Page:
CHUCK Barandog was a police major when he led the Cebu City Mobile Force in the run-up to the 2019 elections. Then mayor Tomas Osmeña, who was running for reelection against Edgardo Labella, blamed Barandog and then city police chief Royina Garma for a number of checkpoints that were set up near homes of BOPK stalwarts, including the Osmeña residence in Guadalupe.
An altercation between Osmeña and police highlighted the tension the checkpoints created when on April 28, 2019 a convoy of then BOPK candidate for vice mayor Mary Ann de los Santos was stopped in Barangay Kasambagan and Tomas responded to Mary Ann's call for help.
Osmeña, with de los Santos and most of the BOPK City Council slate, lost in that election. Tomas accused police, particularly Barandog and Garma, of "harassing" their candidates and supporters. Indirectly, they blamed President Rodrigo Duterte -- who verbally thrashed Tomas in public -- for the alleged police hostility, which caused, or contributed to, the BOPK defeat.
WHAT HAPPENED. Barandog was driving a pickup last Sunday night, May 1, at the intersection Pope John Paul II and F. Cabahug Sts. in Barangay Mabolo when two men riding in tandem ambushed the vehicle and shot Chuck. Barandog was apparently the principal target as he was inflicted with 11 gunshot wounds and his wife Yvonne with minor injuries. A police escort, one Sergeant Estipen Padilla, was unharmed. As of this news feed, Barandog was still "in critical condition." Of the wounds, the most serious must be two in the abdomen and two in the groin; the rest were on the left leg, left arm, and the forearm.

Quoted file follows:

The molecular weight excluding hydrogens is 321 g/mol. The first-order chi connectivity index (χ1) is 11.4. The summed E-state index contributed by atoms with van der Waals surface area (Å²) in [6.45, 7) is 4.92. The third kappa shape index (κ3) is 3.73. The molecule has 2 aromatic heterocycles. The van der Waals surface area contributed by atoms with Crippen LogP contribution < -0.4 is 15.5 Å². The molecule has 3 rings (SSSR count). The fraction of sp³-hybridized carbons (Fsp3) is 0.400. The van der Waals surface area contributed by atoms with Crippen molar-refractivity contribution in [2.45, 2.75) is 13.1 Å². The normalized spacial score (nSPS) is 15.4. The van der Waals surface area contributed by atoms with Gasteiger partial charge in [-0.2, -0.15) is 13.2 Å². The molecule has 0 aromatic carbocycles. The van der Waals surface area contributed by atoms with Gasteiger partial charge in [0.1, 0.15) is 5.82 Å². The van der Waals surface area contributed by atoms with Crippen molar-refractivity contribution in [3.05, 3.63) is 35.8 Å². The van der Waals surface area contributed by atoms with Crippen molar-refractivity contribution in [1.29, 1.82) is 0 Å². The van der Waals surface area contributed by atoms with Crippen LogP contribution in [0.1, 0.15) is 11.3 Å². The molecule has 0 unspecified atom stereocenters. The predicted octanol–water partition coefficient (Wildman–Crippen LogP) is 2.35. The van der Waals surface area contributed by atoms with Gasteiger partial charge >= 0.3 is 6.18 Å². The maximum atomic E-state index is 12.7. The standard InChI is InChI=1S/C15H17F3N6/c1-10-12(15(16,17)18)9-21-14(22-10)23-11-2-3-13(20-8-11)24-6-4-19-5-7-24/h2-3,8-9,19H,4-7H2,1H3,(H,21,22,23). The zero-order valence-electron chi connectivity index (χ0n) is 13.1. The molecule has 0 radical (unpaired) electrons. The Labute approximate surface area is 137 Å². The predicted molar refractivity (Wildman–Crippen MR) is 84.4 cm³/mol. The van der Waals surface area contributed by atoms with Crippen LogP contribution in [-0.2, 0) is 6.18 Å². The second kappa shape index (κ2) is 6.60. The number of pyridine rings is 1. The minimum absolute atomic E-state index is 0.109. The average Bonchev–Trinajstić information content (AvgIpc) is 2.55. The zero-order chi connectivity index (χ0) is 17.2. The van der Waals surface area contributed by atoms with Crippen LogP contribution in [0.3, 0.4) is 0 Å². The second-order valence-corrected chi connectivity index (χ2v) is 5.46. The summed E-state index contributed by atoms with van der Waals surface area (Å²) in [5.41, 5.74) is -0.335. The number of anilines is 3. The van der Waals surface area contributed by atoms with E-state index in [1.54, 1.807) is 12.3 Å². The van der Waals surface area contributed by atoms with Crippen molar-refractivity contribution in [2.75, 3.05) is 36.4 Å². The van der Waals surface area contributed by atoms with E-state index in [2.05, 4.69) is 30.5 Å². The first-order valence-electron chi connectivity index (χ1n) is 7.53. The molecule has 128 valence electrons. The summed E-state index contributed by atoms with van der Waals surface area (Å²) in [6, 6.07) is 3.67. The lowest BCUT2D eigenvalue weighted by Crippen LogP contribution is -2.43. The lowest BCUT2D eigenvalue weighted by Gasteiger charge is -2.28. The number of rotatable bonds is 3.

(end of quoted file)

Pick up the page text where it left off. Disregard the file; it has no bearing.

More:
The attack was staged barely a week before the elections next Monday, May 9, in which Tomas's wife Margot is the main contender against reelectionist Mayor Mike Rama. Mary Ann de los Santos is running for city councilor, and Barandog's wife -- a former Calamba barangay captain and Cebu City hospital former chief administrator -- is first nominee of the STL party list.
BRUSHES WITH TOMAS. Aside from his accusation that police harassed BOPK in the homestretch of the 2019 campaign, Tomas Osmeña had linked Barandog and Garma to the killing of two barangay police ("tanods") and a party supporter in Barangay Lusaran in February 2019 while police were supposedly serving them warrants of arrest. Media reported that Tomas went to the extent of calling Barandog "a killer cop."
There was bad blood, some people assumed, between then mayor Osmeña and city police top officials. Tomas had asked for a change in the city's police leadership but it happened only after the elections, when Garma retired and was appointed general manager of PCSO (the charity sweepstakes office), where she later asked for the detail of Barandog at her office.
For the checkpoint confrontation, six men charged before the ombudsman Barandog and other police personnel with grave misconduct, grave threats and violation of official-and-employees code of conduct.